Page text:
Film Review: "The Ghost Writer"

Submitted by martin on 26 May, 2010 - 3:32 Author: Mick Ackersley

During the Moscow Trials in the 1930s, a story circulated that Stalin had never been a Bolshevik, but was an old Tsarist spy who had escaped detection after the revolution and remained in the party.

Discussing the story, Trotsky rejected it, and said: even were it shown to be true, it would add nothing to our political and social understanding.

It would only confuse the issues posed by Stalinism, seen in Marxist terms as a social and political phenomenon that had arisen as a counter-revolution against a working-class regime in an isolated and backward country whose development towards socialism was impossible.

Suppose it turned out that Tony Blair, or some of those who were very close to him, had been agents of the American CIA at the time of the invasion of Iraq in 2003? Would that clarify or confuse the picture of the British/US relation then?

Would it add to our understanding of the how and why of it?

Surely it wouldn't. It would lead us to view as a spy story what is perfectly understandable as a story of political delusion, of political corruption, of political and military subordination of one country to another, and of the hollowness of our pluto-democratic system which allowed Blair to do what he did.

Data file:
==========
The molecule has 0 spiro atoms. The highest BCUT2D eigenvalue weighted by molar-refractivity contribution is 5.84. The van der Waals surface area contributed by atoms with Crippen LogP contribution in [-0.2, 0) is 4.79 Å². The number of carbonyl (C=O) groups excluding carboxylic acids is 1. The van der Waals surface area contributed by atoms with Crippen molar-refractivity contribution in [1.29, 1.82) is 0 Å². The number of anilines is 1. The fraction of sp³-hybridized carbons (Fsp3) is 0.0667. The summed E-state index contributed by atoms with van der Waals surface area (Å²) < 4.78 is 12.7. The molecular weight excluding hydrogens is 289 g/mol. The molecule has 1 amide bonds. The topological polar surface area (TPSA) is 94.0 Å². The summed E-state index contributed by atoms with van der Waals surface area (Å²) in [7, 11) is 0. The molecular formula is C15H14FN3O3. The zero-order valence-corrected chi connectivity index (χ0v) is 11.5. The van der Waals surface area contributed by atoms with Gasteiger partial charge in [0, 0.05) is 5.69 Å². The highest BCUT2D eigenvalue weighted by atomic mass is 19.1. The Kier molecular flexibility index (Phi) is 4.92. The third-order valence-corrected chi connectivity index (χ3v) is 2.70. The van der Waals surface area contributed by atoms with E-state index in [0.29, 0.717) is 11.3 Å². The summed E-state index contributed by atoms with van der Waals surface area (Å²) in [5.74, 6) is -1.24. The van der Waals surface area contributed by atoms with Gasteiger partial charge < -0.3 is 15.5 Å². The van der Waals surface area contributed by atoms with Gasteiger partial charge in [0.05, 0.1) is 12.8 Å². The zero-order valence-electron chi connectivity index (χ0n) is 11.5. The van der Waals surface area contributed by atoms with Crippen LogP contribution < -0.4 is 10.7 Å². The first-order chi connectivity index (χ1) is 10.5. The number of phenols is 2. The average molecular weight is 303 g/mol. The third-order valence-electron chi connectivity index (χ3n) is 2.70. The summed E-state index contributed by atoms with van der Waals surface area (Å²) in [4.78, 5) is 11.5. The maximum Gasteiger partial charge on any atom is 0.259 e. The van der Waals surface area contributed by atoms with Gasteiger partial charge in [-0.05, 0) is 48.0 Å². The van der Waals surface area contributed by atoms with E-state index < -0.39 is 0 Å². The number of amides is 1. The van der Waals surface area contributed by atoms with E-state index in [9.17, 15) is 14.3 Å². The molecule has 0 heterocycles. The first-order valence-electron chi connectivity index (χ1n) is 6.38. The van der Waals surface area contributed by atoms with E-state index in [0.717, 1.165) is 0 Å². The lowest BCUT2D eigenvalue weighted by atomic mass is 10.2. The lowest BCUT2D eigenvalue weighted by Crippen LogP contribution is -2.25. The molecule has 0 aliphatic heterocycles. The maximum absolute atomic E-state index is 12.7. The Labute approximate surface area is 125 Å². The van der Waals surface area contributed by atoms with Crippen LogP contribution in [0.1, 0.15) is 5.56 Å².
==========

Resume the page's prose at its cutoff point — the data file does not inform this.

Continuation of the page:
Blair went with Bush because he saw advantage in playing Robin to the neo-conservative Batman in Washington, and big disadvantages in refusing to do so.

He thought that the USA's military world supremacy would be both irresistible and sufficient in reshaping the Middle East. He thought it would be easy for the USA to use its military might as a tool of social engineering and to remodel Iraq.

He saw the issues through the eyes of Bush and the naively arrogant and bungling neo-conservatives in Washington.

In Britain, Blair had largely destroyed the old democratic structures of the Labour Party and substituted his own secretive, manipulative, and autocratic "presidential" rule for collective rule by the Cabinet. Parliament had long previously lost the power to control the Government, short of overthrowing it.

Robert Harris is a former friend of Tony Blair who fell out with him over the invasion of Iraq.

Harris's 2007 thriller The Ghost, and now Roman Polanski's film based on it, link the "Blair" character to the CIA, and so inevitably reduce the politics of the invasion of Iraq to a story of subterranean "secret agent" manipulations.

That is perfectly legitimate. That is the sort of thing a thriller, book or film, is supposed to do; and certainly aspects of the now public story - the deception of Parliament about the "weapons of mass destruction" in Iraq, for example - lend themselves to such treatment.

Is it well done? In the story, a ghost writer (Ewan McGregor) is hired to help write the memoirs of a former British prime minister (played by a convincingly powerful Pierce Brosnan), now holed up on a bleak island somewhere off the US coast.

A previous "ghost" has been found dead on the beach, seemingly victim of an accident. The new "ghost" treads in the footsteps of his predecessor, picking his way towards the ex-PM's secret.

The secret, once it is uncovered, adds nothing to our understanding of Blair's role in the war. Politically, the story is anti-climactic.

Even so, as a thriller I found it gripping and, on its chosen level, almost convincing.

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